Definitions of the columns for Tables S1 to S3
Details regarding data availability
Table S1. List of Drosophila in vivo acetylation sites.
Table S2. Drosophila acetylated lysine conservation.
Table S3. Human acetylated lysine conservation.


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Published In

Science Signaling
Volume 4 | Issue 183
July 2011

Submission history

Received: 9 February 2011
Accepted: 7 July 2011


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Acknowledgments: We thank the members of the Departments of Proteomics and Disease Systems Biology at the Center for Protein Research (CPR) for their helpful discussions and the Protein Science and Technology unit at the CPR for providing recombinant RNF8. Funding: The CPR is funded by a grant from the Novo Nordisk Foundation. This work was funded by the European Commission’s 7th Framework Programme grants Proteomics Research Infrastructure Maximizing knowledge EXchange and access (XS) (INFRASTRUCTURES-F7-2010-262067/PRIME-XS) and by the Lundbeck Foundation (R48-A4649). S.A.W. is supported by a postdoctoral grant from the Danish Council for Independent Research (FSS: 10-083519). Author contributions: B.T.W. and C.C. conceived the project; B.T.W., S.A.W., and P.H. performed the experiments and analyzed the data; H.H. performed PTM conservation analysis; W.R.L. provided the plasmid vectors for expression of recombinant acetylated UBE2D3; J.V.O. provided the idea of comparing peptide length distributions; L.J.J. supervised the PTM site conservation analysis; and C.C. supervised the entire project. B.T.W. and C.C. wrote the manuscript. S.A.W., H.H., P.H., J.V.O., and L.J.J. read and commented on the manuscript. Competing interests: L.J.J. is a cofounder and scientific adviser of Intomics A/S; however, this company was not involved in this study. The other authors declare that they have no competing interests. Data availability: The data associated with this manuscript may be downloaded from (see Supplementary Materials for hashes).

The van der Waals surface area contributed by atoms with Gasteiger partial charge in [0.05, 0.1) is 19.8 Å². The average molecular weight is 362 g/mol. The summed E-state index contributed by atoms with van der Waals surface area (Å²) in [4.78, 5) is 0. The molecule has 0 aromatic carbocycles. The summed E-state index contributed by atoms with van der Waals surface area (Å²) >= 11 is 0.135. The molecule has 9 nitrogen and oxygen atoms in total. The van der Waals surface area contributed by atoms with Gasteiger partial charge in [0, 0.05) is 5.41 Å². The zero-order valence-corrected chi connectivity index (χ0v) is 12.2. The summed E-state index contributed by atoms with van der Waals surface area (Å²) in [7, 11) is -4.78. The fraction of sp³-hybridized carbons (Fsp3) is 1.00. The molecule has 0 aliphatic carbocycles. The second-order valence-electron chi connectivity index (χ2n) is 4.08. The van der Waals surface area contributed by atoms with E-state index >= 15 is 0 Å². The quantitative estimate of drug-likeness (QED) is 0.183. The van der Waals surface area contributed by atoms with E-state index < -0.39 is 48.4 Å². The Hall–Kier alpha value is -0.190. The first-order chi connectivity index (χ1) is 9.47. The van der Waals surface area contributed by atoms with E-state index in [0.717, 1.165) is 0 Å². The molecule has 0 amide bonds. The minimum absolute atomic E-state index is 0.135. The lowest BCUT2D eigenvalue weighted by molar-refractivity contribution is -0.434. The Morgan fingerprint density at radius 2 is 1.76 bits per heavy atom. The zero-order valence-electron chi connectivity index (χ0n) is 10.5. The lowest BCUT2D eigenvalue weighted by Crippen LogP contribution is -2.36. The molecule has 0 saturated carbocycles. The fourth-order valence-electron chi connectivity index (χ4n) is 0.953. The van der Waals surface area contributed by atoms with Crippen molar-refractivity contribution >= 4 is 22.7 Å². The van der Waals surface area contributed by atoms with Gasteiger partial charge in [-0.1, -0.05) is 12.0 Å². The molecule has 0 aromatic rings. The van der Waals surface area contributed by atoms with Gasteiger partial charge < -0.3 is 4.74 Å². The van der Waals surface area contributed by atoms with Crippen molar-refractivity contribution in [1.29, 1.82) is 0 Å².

Brian T. Weinert
Department of Proteomics, The Novo Nordisk Foundation Center for Protein Research, Faculty of Health Sciences, University of Copenhagen, Blegdamsvej 3, 2200 Copenhagen, Denmark.
Sebastian A. Wagner
Department of Proteomics, The Novo Nordisk Foundation Center for Protein Research, Faculty of Health Sciences, University of Copenhagen, Blegdamsvej 3, 2200 Copenhagen, Denmark.
Heiko Horn
Department of Disease Systems Biology, The Novo Nordisk Foundation Center for Protein Research, Faculty of Health Sciences, University of Copenhagen, DK-2200 Copenhagen, Denmark.
Peter Henriksen
Department of Proteomics, The Novo Nordisk Foundation Center for Protein Research, Faculty of Health Sciences, University of Copenhagen, Blegdamsvej 3, 2200 Copenhagen, Denmark.
Wenshe R. Liu
Department of Chemistry, Texas A&M University, College Station, TX 77843, USA.
Jesper V. Olsen
Department of Proteomics, The Novo Nordisk Foundation Center for Protein Research, Faculty of Health Sciences, University of Copenhagen, Blegdamsvej 3, 2200 Copenhagen, Denmark.
Lars J. Jensen
Department of Disease Systems Biology, The Novo Nordisk Foundation Center for Protein Research, Faculty of Health Sciences, University of Copenhagen, DK-2200 Copenhagen, Denmark.
Chunaram Choudhary* [email protected]
Department of Proteomics, The Novo Nordisk Foundation Center for Protein Research, Faculty of Health Sciences, University of Copenhagen, Blegdamsvej 3, 2200 Copenhagen, Denmark.


To whom correspondence should be addressed: E-mail: [email protected]